October 28, 2005

Stock Spec Fi and Farthana

Okay, I'm back. Found something far freakier from the place I just blogged to earlier. A "speculative" fiction site called strange horizons, which I haven't really checked out yet. What's really interesting is their list of stock plotlines which they will NOT accept from writers:
The original link to the site is here. However, I'm reproducing the same thing here cause I'm too lazy to paraphrase. However, as the legal maxim goes, res ipsa loquitor.
Strange Horizons
Fiction Submission Guidelines: Stories We See Too Often
This is an attempt at classifying the kinds of non-horror plots and themes that we receive too frequently. We have a separate page for horror stories.

Main plot types are numbered; subspecies and variants receive letters.

Of course it's not impossible to write a good story with one of these plots or themes; it's not that these are inherently bad plots, merely that we see too many stories that use them.

  1. Person is (metaphorically) at point A, wants to be at point B. Looks at point B, says "I want to be at point B." Walks to point B, encountering no meaningful obstacles or difficulties. The end. (A.k.a. the linear plot.)
  2. Creative person is having trouble creating.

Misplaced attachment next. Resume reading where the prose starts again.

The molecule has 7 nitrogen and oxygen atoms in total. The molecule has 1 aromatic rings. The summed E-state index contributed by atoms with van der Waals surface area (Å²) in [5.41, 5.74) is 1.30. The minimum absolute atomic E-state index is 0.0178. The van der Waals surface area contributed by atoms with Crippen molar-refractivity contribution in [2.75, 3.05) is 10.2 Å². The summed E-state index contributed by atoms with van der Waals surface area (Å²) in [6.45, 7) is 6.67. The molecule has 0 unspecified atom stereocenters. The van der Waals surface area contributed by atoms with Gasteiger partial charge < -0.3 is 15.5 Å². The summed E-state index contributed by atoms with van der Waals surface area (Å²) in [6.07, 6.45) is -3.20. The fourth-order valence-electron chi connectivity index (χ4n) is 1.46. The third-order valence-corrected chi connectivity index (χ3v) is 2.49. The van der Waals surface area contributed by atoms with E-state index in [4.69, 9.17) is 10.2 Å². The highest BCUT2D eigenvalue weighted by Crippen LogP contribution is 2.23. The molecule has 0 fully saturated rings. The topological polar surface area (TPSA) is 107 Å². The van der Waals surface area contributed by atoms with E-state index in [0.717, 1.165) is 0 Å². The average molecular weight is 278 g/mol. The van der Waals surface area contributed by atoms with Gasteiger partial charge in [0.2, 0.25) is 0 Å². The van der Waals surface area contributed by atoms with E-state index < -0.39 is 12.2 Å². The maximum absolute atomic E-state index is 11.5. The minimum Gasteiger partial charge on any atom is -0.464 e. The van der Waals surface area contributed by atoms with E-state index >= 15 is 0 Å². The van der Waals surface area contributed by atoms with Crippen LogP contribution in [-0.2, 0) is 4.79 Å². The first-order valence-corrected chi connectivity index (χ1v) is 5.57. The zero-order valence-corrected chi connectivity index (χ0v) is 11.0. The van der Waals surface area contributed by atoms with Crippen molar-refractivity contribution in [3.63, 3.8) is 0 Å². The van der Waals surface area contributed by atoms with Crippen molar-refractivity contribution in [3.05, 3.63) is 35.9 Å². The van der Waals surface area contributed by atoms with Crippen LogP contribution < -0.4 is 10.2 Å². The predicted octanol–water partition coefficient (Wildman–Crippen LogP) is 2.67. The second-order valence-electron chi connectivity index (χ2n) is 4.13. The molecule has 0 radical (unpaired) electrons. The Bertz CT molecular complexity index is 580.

1. Writer has writer's block.
    2. Painter can't seem to paint anything good.
    3. Sculptor can't seem to sculpt anything good.
    4. Creative person's work is reviled by critics who don't understand how brilliant it is.
    5. Creative person meets a muse (either one of the nine classical Muses or a more individual muse) and interacts with them, usually by keeping them captive.
  3. Visitor to alien planet ignores information about local rules, inadvertantly violates them, is punished.
    1. New diplomat arrives on alien planet, ignores anthropologist's attempts to explain local rules, is punished.
  4. Weird things happen, but it turns out they're not real.
    1. In the end, it turns out it was all a dream.
    2. In the end, it turns out it was all in virtual reality.
    3. In the end, it turns out the protagonist is insane.
    4. In the end, it turns out the protagonist is writing a novel and the events we've seen are part of the novel.
  5. An A.I. gets loose on the Net despite the computer it was on not being connected to the Net.
    1. An A.I. gets loose on the Net but the author doesn't have a clear concept of what it means for software to be "loose on the Net." (Hint: the Net is currently a collection of individual computers, not some kind of big ubercomputer; software doesn't currently run in the wires between computers.)
  6. The future is soulless.
    1. In the future, all learning is electronic, until kid is exposed to ancient wisdom in the form of a book.
    2. In the future, everything is electronic, until kid is exposed to ancient wisdom in the form of a wise old person who's lived a non-electronic life.
  7. Protagonist is a bad person. (We don't object to this in a story; we merely object to it being the main point of the plot.)
    1. Bad person is told they'll get the reward that they deserve, which ends up being something bad.
    2. Terrorists (especially Osama bin Laden) discover that horrible things happen to them in the afterlife (or otherwise get their comeuppance).
    3. Protagonist is portrayed as really awful, but that portrayal is merely a setup for the ending, in which they see the error of their ways and are redeemed.